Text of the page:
• Cindy Zampa

Week 47: French Resistance

Acrylic painting of a tunnel that is part of the Atlantic Wall

We were so very fortunate to have my nephew, Matthew McHugh, be our tour guide on our travels through Normandy. He'd previously lived at Courselles-sur-Mer while working as a tour guide at the Juno Beach Centre. A few days prior to reaching Juno Beach, a heavy rain storm had caused flooding of the tunnels and bunkers that are part of the exhibit at the Centre. This meant they had to stop taking tour groups down to see them. Matthew had connections, however, and since certain parts had dried sufficiently, our group of 7 were taken on a private, albeit shortened, version of the tour normally offered to the public. This is a painting of one of the tunnels we walked through after leaving the German command post bunker, one of many that were built as part of the Atlantic Wall.

Hitler, obsessed with the idea of building a wall to defend against an allied naval attack, ordered the construction of the Atlantic Wall. It was started in 1942, and by 1944 it stretched from the Spanish border with France all the way up to Norway. Building a defence system of the magnitude required to cover 5,200 kilometres of coastline was quite the undertaking. To get it done, the Vichy regime imposed a compulsory labour system. They drafted some 600,000 workers from the local population to "assist" in their wall building endeavours. The Germans provided the French workers with all of the required materials, including cement, building plans, cinder blocks, steel bars, and instructions on how to reinforce the structures.

Realizing that it was not in their best interest to put a lot of pride into the craftsmanship of these bunkers, yet wanting to appear helpful, the French had to be crafty. They repaid the Germans for supplying all the materials with local wine. While the Germans were enjoying the wine, the French went to work. They used the shoddiest building methods they could get away with, and still avoid detection. You can see that the cinder blocks were actually installed on their sides, resulting in a much weaker structure. In addition, the steel rods were not used, and the barest amount of concrete was used to patch over the holes, to hide the poor construction.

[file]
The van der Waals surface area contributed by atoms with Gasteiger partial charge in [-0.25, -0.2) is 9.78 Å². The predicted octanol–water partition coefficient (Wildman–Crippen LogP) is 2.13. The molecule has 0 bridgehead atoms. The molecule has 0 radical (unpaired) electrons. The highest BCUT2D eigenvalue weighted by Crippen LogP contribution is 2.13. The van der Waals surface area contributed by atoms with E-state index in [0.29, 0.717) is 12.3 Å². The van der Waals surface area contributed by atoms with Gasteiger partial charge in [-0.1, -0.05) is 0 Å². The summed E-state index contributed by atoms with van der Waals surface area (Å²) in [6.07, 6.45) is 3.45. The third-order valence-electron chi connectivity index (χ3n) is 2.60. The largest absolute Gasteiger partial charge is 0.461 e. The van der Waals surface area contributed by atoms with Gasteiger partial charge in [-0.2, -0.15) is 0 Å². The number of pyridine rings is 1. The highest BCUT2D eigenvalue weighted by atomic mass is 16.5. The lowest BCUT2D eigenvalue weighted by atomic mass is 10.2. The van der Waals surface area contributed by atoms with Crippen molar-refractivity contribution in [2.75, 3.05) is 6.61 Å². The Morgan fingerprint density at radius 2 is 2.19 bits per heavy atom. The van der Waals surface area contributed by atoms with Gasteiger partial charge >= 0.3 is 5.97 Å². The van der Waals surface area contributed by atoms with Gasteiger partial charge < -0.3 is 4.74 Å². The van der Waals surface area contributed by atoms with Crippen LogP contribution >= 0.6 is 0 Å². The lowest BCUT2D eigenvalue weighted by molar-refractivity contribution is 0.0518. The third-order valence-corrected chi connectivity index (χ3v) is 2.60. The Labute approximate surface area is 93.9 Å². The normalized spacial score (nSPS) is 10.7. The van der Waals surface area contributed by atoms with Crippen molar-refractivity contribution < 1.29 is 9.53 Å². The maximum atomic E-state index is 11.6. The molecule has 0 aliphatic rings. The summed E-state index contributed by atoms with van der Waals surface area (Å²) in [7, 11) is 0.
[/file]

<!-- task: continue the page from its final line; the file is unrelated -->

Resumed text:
Jérôme Prieure, a writer and film-maker, said this about the collective memories of the time: "We were forced, requisitioned, and we did our utmost to sabotage the construction of the wall, replacing cement with flour and sugar, when we weren't delivering plans to the Resistance!"


If you ever have the opportunity to visit the Juno Beach Centre, please do! The staff do an amazing job of bringing these memories to life, and it is important for us to remember. Especially for those of us fortunate enough to experience our freedom now because of actions taken, and sacrifices made, back then. Matthew worked at the Juno Beach Centre when the excavation process just got underway. He recalls hauling out many buckets of sand, by hand, after the discovery was made. Seeing evidence of the French Resistance, first hand, and knowing my nephew helped make it possible, was an absolutely fascinating, emotional, and unforgettable experience.

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